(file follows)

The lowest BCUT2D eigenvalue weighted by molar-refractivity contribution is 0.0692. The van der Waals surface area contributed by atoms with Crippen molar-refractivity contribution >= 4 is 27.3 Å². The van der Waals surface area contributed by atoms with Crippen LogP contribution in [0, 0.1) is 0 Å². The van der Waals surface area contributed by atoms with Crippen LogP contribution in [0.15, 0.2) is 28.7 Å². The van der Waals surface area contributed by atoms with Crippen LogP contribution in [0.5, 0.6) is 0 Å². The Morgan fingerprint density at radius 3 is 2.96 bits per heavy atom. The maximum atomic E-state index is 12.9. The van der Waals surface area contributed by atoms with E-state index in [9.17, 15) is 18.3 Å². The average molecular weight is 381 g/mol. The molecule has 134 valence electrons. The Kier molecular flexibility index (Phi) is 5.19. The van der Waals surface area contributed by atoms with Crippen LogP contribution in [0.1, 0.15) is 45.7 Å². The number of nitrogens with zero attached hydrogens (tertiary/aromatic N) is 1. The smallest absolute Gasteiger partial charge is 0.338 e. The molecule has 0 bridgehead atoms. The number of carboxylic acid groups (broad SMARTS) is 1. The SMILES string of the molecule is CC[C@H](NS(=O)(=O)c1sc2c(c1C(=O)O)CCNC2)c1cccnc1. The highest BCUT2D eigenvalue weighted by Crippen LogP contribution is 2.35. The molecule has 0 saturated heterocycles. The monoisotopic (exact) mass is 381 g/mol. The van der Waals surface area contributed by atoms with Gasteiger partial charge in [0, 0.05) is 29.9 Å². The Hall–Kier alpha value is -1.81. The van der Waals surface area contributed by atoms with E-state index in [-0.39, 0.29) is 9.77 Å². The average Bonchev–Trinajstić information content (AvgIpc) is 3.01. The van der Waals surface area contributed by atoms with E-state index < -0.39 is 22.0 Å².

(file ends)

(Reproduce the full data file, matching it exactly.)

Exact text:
The lowest BCUT2D eigenvalue weighted by molar-refractivity contribution is 0.0692. The van der Waals surface area contributed by atoms with Crippen molar-refractivity contribution >= 4 is 27.3 Å². The van der Waals surface area contributed by atoms with Crippen LogP contribution in [0, 0.1) is 0 Å². The van der Waals surface area contributed by atoms with Crippen LogP contribution in [0.15, 0.2) is 28.7 Å². The van der Waals surface area contributed by atoms with Crippen LogP contribution in [0.5, 0.6) is 0 Å². The Morgan fingerprint density at radius 3 is 2.96 bits per heavy atom. The maximum atomic E-state index is 12.9. The van der Waals surface area contributed by atoms with E-state index in [9.17, 15) is 18.3 Å². The average molecular weight is 381 g/mol. The molecule has 134 valence electrons. The Kier molecular flexibility index (Phi) is 5.19. The van der Waals surface area contributed by atoms with Crippen LogP contribution in [0.1, 0.15) is 45.7 Å². The number of nitrogens with zero attached hydrogens (tertiary/aromatic N) is 1. The smallest absolute Gasteiger partial charge is 0.338 e. The molecule has 0 bridgehead atoms. The number of carboxylic acid groups (broad SMARTS) is 1. The SMILES string of the molecule is CC[C@H](NS(=O)(=O)c1sc2c(c1C(=O)O)CCNC2)c1cccnc1. The highest BCUT2D eigenvalue weighted by Crippen LogP contribution is 2.35. The molecule has 0 saturated heterocycles. The monoisotopic (exact) mass is 381 g/mol. The van der Waals surface area contributed by atoms with Gasteiger partial charge in [0, 0.05) is 29.9 Å². The Hall–Kier alpha value is -1.81. The van der Waals surface area contributed by atoms with E-state index in [-0.39, 0.29) is 9.77 Å². The average Bonchev–Trinajstić information content (AvgIpc) is 3.01. The van der Waals surface area contributed by atoms with E-state index < -0.39 is 22.0 Å².